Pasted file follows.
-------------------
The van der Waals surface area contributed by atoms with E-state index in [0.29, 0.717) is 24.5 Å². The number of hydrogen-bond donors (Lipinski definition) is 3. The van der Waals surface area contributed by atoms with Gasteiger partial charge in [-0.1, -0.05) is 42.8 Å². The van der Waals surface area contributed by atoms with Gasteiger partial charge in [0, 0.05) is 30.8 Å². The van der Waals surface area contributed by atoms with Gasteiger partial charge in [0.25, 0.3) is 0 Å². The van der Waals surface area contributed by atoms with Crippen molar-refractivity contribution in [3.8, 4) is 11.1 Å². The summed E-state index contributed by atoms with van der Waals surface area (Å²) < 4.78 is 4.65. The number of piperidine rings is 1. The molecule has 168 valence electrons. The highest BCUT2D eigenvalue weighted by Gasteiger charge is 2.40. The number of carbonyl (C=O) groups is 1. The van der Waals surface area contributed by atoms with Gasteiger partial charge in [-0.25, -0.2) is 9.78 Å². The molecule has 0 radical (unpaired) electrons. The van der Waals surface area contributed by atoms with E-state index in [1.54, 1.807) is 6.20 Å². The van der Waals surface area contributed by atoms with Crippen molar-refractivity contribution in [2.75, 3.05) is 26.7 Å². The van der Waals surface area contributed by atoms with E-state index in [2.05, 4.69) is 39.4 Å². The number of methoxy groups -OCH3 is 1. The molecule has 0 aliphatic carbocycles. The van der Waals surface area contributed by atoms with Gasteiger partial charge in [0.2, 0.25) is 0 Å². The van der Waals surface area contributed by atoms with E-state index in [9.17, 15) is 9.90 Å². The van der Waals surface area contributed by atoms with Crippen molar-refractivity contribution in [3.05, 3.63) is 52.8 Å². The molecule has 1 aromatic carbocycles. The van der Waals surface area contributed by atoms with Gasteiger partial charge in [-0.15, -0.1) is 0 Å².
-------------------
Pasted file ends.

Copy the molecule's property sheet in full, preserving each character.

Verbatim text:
The van der Waals surface area contributed by atoms with E-state index in [0.29, 0.717) is 24.5 Å². The number of hydrogen-bond donors (Lipinski definition) is 3. The van der Waals surface area contributed by atoms with Gasteiger partial charge in [-0.1, -0.05) is 42.8 Å². The van der Waals surface area contributed by atoms with Gasteiger partial charge in [0, 0.05) is 30.8 Å². The van der Waals surface area contributed by atoms with Gasteiger partial charge in [0.25, 0.3) is 0 Å². The van der Waals surface area contributed by atoms with Crippen molar-refractivity contribution in [3.8, 4) is 11.1 Å². The summed E-state index contributed by atoms with van der Waals surface area (Å²) < 4.78 is 4.65. The number of piperidine rings is 1. The molecule has 168 valence electrons. The highest BCUT2D eigenvalue weighted by Gasteiger charge is 2.40. The number of carbonyl (C=O) groups is 1. The van der Waals surface area contributed by atoms with Gasteiger partial charge in [-0.25, -0.2) is 9.78 Å². The molecule has 0 radical (unpaired) electrons. The van der Waals surface area contributed by atoms with E-state index in [1.54, 1.807) is 6.20 Å². The van der Waals surface area contributed by atoms with Crippen molar-refractivity contribution in [2.75, 3.05) is 26.7 Å². The van der Waals surface area contributed by atoms with E-state index in [2.05, 4.69) is 39.4 Å². The number of methoxy groups -OCH3 is 1. The molecule has 0 aliphatic carbocycles. The van der Waals surface area contributed by atoms with Gasteiger partial charge in [0.2, 0.25) is 0 Å². The van der Waals surface area contributed by atoms with E-state index in [9.17, 15) is 9.90 Å². The van der Waals surface area contributed by atoms with Crippen molar-refractivity contribution in [3.05, 3.63) is 52.8 Å². The molecule has 1 aromatic carbocycles. The van der Waals surface area contributed by atoms with Gasteiger partial charge in [-0.15, -0.1) is 0 Å².